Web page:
25,675 citations

01 Jan 2014
Abstract: Nonrandomised studies, including case-control and cohort studies, can be challenging to implement and conduct. Assessment of the quality of such studies is essential for a proper understanding of nonrandomised studies. The Newcastle-Ottawa Scale (NOS) is an ongoing collaboration between the Universities of Newcastle, Australia and Ottawa, Canada. It was developed to assess the quality of nonrandomised studies with its design, content and ease of use directed to the task of incorporating the quality assessments in the interpretation of meta-analytic results. A 'star system' has been developed in which a study is judged on three broad perspectives: the selection of the study groups; the comparability of the groups; and the ascertainment of either the exposure or outcome of interest for case-control or cohort studies respectively. The goal of this project is to develop an instrument providing an easy and convenient tool for quality assessment of nonrandomised studies to be used in a systematic review.

14,372 citations

Book
01 Nov 2000
Abstract: Contents: Part I: Introduction. Structural Equation Models: The Basics. Using the EQS Program. Part II: Single-Group Analyses. Application 1: Testing for the Factorial Validity of a Theoretical Construct (First-Order CFA Model). Application 2: Testing for the Factorial Validity of Scores From a Measuring Instrument (First-Order CFA Model). Application 3: Testing for the Factorial Validity of Scores from a Measuring Instrument (Second-Order CFA Model). Application 4: Testing for the Validity of a Causal Structure. Part III: Multiple-Group Analyses. Application 5: Testing for the Factorial Invariance of a Measuring Instrument. Application 6: Testing for the Invariance of a Causal Structure. Application 7: Testing for Latent Mean Differences (First-Order CFA Model). Application 8: Testing for Latent Mean Differences (Second-Order CFA Model). Part IV: Other Important Topics. Application 9: Testing for Construct Validity: The Multitrait-Multimethod Model. Application 10: Testing for Change Over Time: The Latent Growth Curve Model. Application 11: Testing for Within- and Between-Level Variance: The Multilevel Model.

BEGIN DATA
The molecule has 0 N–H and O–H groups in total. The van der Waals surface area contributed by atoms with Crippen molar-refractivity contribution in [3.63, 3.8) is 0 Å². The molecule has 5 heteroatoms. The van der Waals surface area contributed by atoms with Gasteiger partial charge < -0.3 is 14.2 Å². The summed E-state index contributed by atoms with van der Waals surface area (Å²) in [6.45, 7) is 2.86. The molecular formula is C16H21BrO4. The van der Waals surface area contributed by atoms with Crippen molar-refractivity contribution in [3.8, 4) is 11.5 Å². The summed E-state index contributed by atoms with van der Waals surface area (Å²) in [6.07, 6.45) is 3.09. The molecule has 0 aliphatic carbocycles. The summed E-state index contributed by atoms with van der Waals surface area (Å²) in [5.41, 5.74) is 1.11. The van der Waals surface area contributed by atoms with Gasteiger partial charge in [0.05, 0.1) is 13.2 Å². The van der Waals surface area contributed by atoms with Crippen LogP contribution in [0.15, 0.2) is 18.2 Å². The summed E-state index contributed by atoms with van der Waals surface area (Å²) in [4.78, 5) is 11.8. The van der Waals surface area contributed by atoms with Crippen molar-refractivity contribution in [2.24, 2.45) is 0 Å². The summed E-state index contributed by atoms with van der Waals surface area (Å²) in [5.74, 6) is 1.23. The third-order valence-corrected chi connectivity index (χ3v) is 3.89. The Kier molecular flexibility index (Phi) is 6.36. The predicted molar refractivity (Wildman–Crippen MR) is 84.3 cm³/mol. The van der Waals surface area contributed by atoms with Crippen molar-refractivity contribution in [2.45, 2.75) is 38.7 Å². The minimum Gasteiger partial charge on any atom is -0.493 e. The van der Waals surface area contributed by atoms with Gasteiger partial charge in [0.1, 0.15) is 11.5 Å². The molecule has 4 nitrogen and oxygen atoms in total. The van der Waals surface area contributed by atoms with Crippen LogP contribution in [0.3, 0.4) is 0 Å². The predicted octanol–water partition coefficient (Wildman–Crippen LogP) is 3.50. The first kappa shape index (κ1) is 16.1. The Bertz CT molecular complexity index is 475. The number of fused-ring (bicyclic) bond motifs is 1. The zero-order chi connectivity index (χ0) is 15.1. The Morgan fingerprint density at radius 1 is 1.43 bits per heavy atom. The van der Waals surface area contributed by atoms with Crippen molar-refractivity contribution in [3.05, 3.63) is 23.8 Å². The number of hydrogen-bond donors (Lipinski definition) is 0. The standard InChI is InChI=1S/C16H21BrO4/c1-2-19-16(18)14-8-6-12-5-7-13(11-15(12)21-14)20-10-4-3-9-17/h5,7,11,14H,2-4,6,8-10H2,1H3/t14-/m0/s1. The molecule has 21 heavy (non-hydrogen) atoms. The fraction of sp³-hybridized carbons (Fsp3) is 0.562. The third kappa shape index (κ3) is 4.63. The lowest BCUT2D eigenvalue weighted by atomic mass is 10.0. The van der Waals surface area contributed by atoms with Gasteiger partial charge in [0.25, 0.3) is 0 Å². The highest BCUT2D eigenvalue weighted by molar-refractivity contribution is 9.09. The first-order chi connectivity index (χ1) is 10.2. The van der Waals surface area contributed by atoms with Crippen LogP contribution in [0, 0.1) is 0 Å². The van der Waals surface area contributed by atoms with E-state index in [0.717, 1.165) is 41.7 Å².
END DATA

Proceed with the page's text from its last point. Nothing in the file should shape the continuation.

13,428 citations


Authors

Showing all 36763 results

NameH-indexPapersCitations
Douglas G. Altman2531001680344
Cyrus Cooper2041869206782
Rakesh K. Jain2001467177727
Robert M. Califf1961561167961
Eric J. Topol1931373151025
Jasvinder A. Singh1762382223370
Deborah J. Cook173907148928
Marc A. Pfeffer166765133043
Richard M. Ryan164405244550
Christopher J. O'Donnell159869126278
Jean M. J. Fréchet15472690295
Stephen J. O'Brien153106293025
George A. Wells149941114256
Nilesh J. Samani149779113545
Seeram Ramakrishna147155299284
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Performance
Metrics
No. of papers from the Institution in previous years
YearPapers
202282
20215,984
20205,712
20195,144
20184,736
20174,786